Finances top cause of anxiety in plumbers

As part of Mental Health Awareness Week (9th-15th May), IronmongeryDirect has released new research showing that 81% of plumbers experience mental health problems due to work, with finances (46%) being their main cause of anxiety, and 85% saying they don’t feel comfortable talking to others about their mental health.

Across all trades, almost two-thirds (64%) experience some form of mental health problem, such as stress, anxiety or depression, every month, and one in eight (13%) feel symptoms every single day. Finances remain the number one cause of stress, with over a third (34%) saying that money worries play on their mind.

In fact, the top five reasons are the same as last year, with customer tensions (24%) taking second spot once again. The most significant change from 2021 is the impact of customer abuse, with almost a fifth (18%) saying they struggle with insults or threats, which is treble the figure from the previous report (6%).

The top 10 most common causes of stress for tradespeople are:

Despite the benefits of doing so, more than four in five (85%) tradespeople don’t feel comfortable talking to others about their feelings. Just one in six (16%) have spoken to friends or family about their mental health, which is considerably fewer than last year (42%).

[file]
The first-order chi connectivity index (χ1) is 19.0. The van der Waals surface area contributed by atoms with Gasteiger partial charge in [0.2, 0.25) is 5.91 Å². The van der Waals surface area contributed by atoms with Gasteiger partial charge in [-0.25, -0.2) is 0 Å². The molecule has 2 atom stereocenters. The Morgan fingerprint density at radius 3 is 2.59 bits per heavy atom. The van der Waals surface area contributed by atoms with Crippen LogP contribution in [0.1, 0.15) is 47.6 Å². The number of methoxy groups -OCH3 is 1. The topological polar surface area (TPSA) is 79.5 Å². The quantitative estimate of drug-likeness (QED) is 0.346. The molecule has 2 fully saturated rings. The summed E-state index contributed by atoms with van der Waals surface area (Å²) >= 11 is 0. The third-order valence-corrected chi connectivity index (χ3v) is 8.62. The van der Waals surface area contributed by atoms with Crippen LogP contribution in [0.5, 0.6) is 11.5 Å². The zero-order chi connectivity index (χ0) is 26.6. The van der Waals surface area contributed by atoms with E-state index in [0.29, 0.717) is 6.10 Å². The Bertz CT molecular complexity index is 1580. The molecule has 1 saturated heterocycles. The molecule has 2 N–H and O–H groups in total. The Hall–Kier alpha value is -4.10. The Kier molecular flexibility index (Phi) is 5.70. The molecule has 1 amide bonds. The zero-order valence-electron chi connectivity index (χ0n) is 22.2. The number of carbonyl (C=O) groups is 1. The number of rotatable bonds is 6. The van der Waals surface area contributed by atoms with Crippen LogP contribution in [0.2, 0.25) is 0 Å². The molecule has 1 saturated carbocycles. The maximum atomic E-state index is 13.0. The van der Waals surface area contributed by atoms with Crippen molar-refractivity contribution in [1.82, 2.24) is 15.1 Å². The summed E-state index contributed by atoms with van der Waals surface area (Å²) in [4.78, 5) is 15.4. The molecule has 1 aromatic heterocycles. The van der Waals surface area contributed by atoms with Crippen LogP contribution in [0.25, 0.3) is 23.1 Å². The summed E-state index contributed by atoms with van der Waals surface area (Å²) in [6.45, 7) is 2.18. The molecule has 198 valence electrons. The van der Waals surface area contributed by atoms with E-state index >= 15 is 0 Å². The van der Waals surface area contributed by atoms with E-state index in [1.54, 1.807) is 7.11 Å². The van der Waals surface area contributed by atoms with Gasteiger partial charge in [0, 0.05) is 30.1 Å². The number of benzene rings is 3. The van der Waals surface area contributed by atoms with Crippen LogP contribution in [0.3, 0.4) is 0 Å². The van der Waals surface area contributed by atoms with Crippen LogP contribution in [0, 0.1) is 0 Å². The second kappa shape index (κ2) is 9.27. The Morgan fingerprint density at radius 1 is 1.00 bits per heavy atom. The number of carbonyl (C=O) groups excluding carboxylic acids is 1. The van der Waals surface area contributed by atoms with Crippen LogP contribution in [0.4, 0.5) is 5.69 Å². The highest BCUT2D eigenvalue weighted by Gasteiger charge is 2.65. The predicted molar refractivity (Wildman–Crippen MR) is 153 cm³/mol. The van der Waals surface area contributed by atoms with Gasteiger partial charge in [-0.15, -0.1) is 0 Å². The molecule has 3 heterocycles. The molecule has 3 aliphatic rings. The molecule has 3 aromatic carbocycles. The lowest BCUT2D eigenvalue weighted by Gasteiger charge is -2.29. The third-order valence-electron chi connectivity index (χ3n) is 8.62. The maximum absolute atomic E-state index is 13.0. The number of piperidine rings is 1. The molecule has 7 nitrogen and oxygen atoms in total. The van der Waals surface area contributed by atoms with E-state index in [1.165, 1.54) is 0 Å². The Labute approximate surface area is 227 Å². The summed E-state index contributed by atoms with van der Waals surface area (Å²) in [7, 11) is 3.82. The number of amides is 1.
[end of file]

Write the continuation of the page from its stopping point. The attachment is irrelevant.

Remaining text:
Furthermore, one in six (16%) worry what their colleagues would think if they told them what they were going through, and more than a quarter (28%) feel they can’t take time off work for mental health reasons.

Plumbers are the most likely tradespeople to feel stressed or anxious on a daily basis (27%), but overall, mental health problems are most common amongst plasterers. More than nine in ten (92%) say they experience issues at least once a year.

The trades that are most and least likely to experience mental health issues are:

As part of its campaign to raise awareness of mental health amongst tradespeople, IronmongeryDirect is partnering with Basildon Mind, the mental health charity, and is donating over £3000 to support with its vital services.

Emma Mamo, head of workspace wellbeing at Mind, says: “In male-dominated industries such as construction, employees are often less willing and able to open up about their mental health and ask for support. This can be problematic because mental health problems often become worse if left untreated, and the consequences can be fatal.

“We urge employers to create cultures where employees can speak openly and honestly about their mental health.”

To read IronmongeryDirect’s Mental Health in the Trades: 2022 Report, visit:

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